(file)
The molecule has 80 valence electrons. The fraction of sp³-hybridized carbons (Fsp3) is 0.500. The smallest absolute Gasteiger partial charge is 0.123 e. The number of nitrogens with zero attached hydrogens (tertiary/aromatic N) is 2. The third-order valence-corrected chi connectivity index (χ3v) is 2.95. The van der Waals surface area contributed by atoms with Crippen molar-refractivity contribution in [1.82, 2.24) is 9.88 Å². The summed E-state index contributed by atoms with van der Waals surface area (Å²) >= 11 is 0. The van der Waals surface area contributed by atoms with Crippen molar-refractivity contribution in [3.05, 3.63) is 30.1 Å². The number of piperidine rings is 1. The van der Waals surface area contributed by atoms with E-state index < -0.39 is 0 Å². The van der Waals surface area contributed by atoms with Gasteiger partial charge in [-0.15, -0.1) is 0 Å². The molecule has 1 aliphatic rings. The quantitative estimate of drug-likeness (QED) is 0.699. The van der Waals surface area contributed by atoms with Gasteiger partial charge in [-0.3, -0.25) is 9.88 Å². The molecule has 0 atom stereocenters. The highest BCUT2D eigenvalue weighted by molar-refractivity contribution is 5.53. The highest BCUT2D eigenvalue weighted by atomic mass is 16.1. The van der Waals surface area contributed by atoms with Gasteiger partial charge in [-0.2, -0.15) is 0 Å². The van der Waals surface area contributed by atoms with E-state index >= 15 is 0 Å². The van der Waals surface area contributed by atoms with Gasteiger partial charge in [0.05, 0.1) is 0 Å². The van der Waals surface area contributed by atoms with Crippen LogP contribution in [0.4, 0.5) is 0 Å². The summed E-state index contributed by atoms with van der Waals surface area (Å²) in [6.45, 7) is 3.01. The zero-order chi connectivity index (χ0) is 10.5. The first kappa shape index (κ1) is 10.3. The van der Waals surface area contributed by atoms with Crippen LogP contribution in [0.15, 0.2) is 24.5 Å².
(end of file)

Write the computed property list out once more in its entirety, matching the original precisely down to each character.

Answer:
The molecule has 80 valence electrons. The fraction of sp³-hybridized carbons (Fsp3) is 0.500. The smallest absolute Gasteiger partial charge is 0.123 e. The number of nitrogens with zero attached hydrogens (tertiary/aromatic N) is 2. The third-order valence-corrected chi connectivity index (χ3v) is 2.95. The van der Waals surface area contributed by atoms with Crippen molar-refractivity contribution in [1.82, 2.24) is 9.88 Å². The summed E-state index contributed by atoms with van der Waals surface area (Å²) >= 11 is 0. The van der Waals surface area contributed by atoms with Crippen molar-refractivity contribution in [3.05, 3.63) is 30.1 Å². The number of piperidine rings is 1. The van der Waals surface area contributed by atoms with E-state index < -0.39 is 0 Å². The van der Waals surface area contributed by atoms with Gasteiger partial charge in [-0.15, -0.1) is 0 Å². The molecule has 1 aliphatic rings. The quantitative estimate of drug-likeness (QED) is 0.699. The van der Waals surface area contributed by atoms with Gasteiger partial charge in [-0.3, -0.25) is 9.88 Å². The molecule has 0 atom stereocenters. The highest BCUT2D eigenvalue weighted by molar-refractivity contribution is 5.53. The highest BCUT2D eigenvalue weighted by atomic mass is 16.1. The van der Waals surface area contributed by atoms with Gasteiger partial charge in [-0.2, -0.15) is 0 Å². The van der Waals surface area contributed by atoms with E-state index >= 15 is 0 Å². The van der Waals surface area contributed by atoms with Gasteiger partial charge in [0.05, 0.1) is 0 Å². The van der Waals surface area contributed by atoms with Crippen LogP contribution in [0.4, 0.5) is 0 Å². The summed E-state index contributed by atoms with van der Waals surface area (Å²) in [6.45, 7) is 3.01. The zero-order chi connectivity index (χ0) is 10.5. The first kappa shape index (κ1) is 10.3. The van der Waals surface area contributed by atoms with Crippen LogP contribution in [0.15, 0.2) is 24.5 Å².